Medical Conditions



Candidiasis (Yeast Infection)

What is candidiasis?

Candidiasis, sometimes called moniliasis or a yeast infection, is an infection caused by yeast on the skin and/or mucous membranes. Although yeast is normally a harmless inhabitant of the digestive system, diaper region, and vaginal area, it may cause an infection when the skin is damaged or when conditions are warm and humid, or when a child has a depressed immune system. In some very sick children it can infect deeper tissues or get in the bloodstream and cause serious illness. Antibiotics and corticosteriods can also cause yeast to grow, because the normal bacteria in tissues are killed, letting the yeast grow unhampered.

What are the symptoms of candidiasis?

The symptoms of candidiasis vary depending on the location of the infection. The following are the most common symptoms of a yeast infection. However, each child may experience symptoms differently. Symptoms may include:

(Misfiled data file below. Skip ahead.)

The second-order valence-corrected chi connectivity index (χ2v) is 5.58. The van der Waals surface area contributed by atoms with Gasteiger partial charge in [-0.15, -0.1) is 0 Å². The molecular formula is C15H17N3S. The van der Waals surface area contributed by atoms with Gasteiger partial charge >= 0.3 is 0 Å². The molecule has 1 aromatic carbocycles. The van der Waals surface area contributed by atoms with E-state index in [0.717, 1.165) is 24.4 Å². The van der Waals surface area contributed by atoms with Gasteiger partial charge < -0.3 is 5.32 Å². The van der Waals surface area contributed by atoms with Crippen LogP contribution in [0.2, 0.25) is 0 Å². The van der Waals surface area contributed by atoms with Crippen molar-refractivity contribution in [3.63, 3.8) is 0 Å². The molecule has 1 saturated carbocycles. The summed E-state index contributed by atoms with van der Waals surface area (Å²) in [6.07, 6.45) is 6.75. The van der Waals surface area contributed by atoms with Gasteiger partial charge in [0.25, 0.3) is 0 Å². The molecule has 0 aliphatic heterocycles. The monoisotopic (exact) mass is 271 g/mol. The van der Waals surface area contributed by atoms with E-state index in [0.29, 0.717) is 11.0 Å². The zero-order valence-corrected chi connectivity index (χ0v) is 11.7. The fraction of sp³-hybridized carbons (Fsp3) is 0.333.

LocationSymptoms / signs
Skin folds or navel
  • Rash
  • Patches that ooze clear fluid
  • Pimples
  • Itching or burning
Vagina
  • White or yellow discharge from the vagina
  • Itching
  • Redness in the external area of the vagina
  • Burning
Penis
  • Redness on the penis
  • Scaling on the penis
  • Painful rash on the penis
Mouth (thrush)
  • White patches on the tongue, top of the mouth, and inside of the cheeks
  • Pain
Corners of the mouth (perlèche)
  • Cracks and/or tiny cuts at the corners of the mouth
Nail beds (peronychia)
  • Swelling
  • Pain
  • Pus
  • White or yellow nail that separates from the nail bed

The symptoms of candidiasis may resemble other skin conditions. Always consult your child's doctor for a diagnosis.

How is candidiasis diagnosed?

In addition to a medical history and physical examination of your child, your child's doctor may scrape off a skin sample to confirm the diagnosis with a microscope or a culture.

Treatment for candidiasis

Candidiasis is highly treatable with medicated ointments. Yeast infections in the vagina or anus can be treated with medicated suppositories. Thrush may be treated with a medicated mouthwash or lozenges that dissolve in the mouth. Severe infection or infections in an immunocompromised child may be treated with oral anti-yeast medications.

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Online Resources of Dermatology

Last reviewed: 2/1/2013